MEL FELL, by Corey R. Tabor
Review by Annie Cronin Romano
MEL FELL (Balzer & Bray, 2021) is a delightful picture book about a baby kingfisher who takes a leap—much to the chagrin of her brother and sister—and learns how to fly...by falling. It’s a story about trying new things and trusting the process, and young readers take the leap with Mel as she falls down, down, down, all the while letting her instincts be her guide. Mel’s nature neighbors all try to help, but Mel can sense this is what she needs to do, and her intuition does not steer her wrong. Cheerful, engaging illustrations heighten the upbeat energy of this story.
Tabor incorporates light visual humor and tightly written text (the word count is under 300 words including speech bubbles/asides) to convey a message about trusting your instincts and learning to spread your wings. He avoids the trap of explaining or naming the message of his story. Rather, he allows Mel’s adventure to do the heavy lifting and trusts his young readers to glean their own take-away from the young bird’s experience. This picture book is a strong example of conveying a message in a completely non-didactic manner. A true mentor text for concise, subtle writing.
To learn more about Corey R. Tabor, visit his website at www.coreyrtabor.com.
Review by Annie Cronin Romano
FROM THE DESK OF ZOE WASHINGTON (Katherine Tegen Books, 2020) is a delightful mix of mystery and cupcakes! When Zoe, who dreams of becoming a famous baker, receives a letter from her incarcerated father on her 12th birthday, she finds herself determined to prove the innocence of this man she's never met. Her mother, however, wants Zoe to have nothing to do with her dad, so Zoe must sneak around in her efforts to correspond with her father and uncover the truth. A novel about the power of hope, forgiveness, and believing in others.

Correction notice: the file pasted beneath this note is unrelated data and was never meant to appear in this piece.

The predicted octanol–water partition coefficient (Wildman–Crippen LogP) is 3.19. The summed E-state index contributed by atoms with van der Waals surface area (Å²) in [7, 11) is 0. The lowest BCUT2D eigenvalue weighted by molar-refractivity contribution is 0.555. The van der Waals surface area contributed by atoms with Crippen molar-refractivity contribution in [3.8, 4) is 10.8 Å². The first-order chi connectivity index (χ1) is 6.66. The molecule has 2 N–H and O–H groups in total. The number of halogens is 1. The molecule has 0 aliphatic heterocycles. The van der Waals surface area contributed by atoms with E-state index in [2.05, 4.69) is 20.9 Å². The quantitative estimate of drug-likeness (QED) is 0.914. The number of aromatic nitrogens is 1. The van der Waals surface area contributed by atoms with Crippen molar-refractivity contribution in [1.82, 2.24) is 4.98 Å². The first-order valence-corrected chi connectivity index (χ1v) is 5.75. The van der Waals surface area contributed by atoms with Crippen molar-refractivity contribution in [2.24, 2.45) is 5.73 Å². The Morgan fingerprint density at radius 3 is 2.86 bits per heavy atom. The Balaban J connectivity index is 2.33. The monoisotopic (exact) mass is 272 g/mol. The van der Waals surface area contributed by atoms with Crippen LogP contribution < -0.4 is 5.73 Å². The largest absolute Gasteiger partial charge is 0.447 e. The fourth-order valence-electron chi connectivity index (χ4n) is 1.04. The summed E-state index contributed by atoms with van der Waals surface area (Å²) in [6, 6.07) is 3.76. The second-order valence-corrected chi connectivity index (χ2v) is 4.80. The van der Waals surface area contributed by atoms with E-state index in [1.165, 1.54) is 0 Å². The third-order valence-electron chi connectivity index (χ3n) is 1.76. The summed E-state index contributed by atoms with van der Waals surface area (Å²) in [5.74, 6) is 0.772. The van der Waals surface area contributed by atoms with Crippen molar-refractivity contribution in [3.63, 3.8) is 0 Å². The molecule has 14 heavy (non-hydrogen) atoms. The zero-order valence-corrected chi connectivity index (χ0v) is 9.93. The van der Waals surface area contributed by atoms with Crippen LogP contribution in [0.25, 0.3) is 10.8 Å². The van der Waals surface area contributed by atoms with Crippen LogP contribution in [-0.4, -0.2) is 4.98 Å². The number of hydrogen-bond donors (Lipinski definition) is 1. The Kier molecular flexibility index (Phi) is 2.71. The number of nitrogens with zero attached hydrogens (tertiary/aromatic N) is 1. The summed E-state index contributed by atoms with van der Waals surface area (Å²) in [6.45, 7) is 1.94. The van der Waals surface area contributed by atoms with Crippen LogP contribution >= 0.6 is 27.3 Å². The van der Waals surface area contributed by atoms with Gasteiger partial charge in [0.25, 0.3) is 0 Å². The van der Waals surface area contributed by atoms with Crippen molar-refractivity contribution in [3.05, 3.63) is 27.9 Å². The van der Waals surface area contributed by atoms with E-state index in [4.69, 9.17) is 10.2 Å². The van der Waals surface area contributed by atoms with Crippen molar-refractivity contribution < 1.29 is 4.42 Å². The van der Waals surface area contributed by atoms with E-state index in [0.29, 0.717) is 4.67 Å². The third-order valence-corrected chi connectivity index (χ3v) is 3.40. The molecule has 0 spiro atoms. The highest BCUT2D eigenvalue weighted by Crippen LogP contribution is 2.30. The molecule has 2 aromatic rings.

Janae Marks takes a difficult subject (isolation from a parent) and makes it accessible to young readers in a gentle yet direct manner. Her handling of the father’s incarceration is presented thoughtfully, and the novel address faults and injustices in the legal system using an approach middle grade readers will understand. FROM THE DESK OF ZOE WASHINGTON is a solid mentor text for presenting social issues in an accessible, skillful way. The parallel plot of Zoe’s love of baking is seamlessly woven in with her pursuit to prove her father’s innocence, making this novel a prime example of how two strong parallel plots can work together to add dimension to the novel while simultaneously moving the main character’s story forward.
To learn more about Janae Marks’ work, visit her website at www.janaemarks.com.
MALAMANDER, by Thomas Taylor
Review by Annie Cronin Romano
Who wants to go swimming inside a shipwreck in the middle of winter with a sea monster that lays a glowing ruby egg that can grant wishes? I do! I do! Sign me up! This book is a delight and swept me up from page one! With zingy humor and a fanciful cast of characters, MALAMANDER (Candlewick/Walker Books 2019) is a mystery/fantasy about two young orphans: one a worker at a hotel's "lost & foundery," the other a newcomer to town searching for the truth about what happened to her parents. Together, the go on a fantastically daring adventure, discovering along the way that all people are not as they seem and that some creatures are best left alone. Quick-moving, funny, engaging read!
Thomas Taylor creates a strong, atmospheric setting with his creation of the ocean side town of Eerie-on-Sea. The reader shudders at the whip of the icy wind off the water and tastes the salty fog hanging in the air. Taylor also excels at creating a sense of whimsy and magic that isn’t forced but rather is interwoven seamlessly into the plot. The pacing of this middle grade would keep even an antsy reader engaged, as Taylor hooks the reader from the get-go with questions of how and why a young boy, Herbert Lemon, would be employed in the “lost and foundery” of a hotel, then efficiently and smoothly slides into the appearance of a mysterious character, Violet Parma, outside the boy's window. Strong setting, intriguing charaters, curious unknowns...and you're off on an imaginative adventure!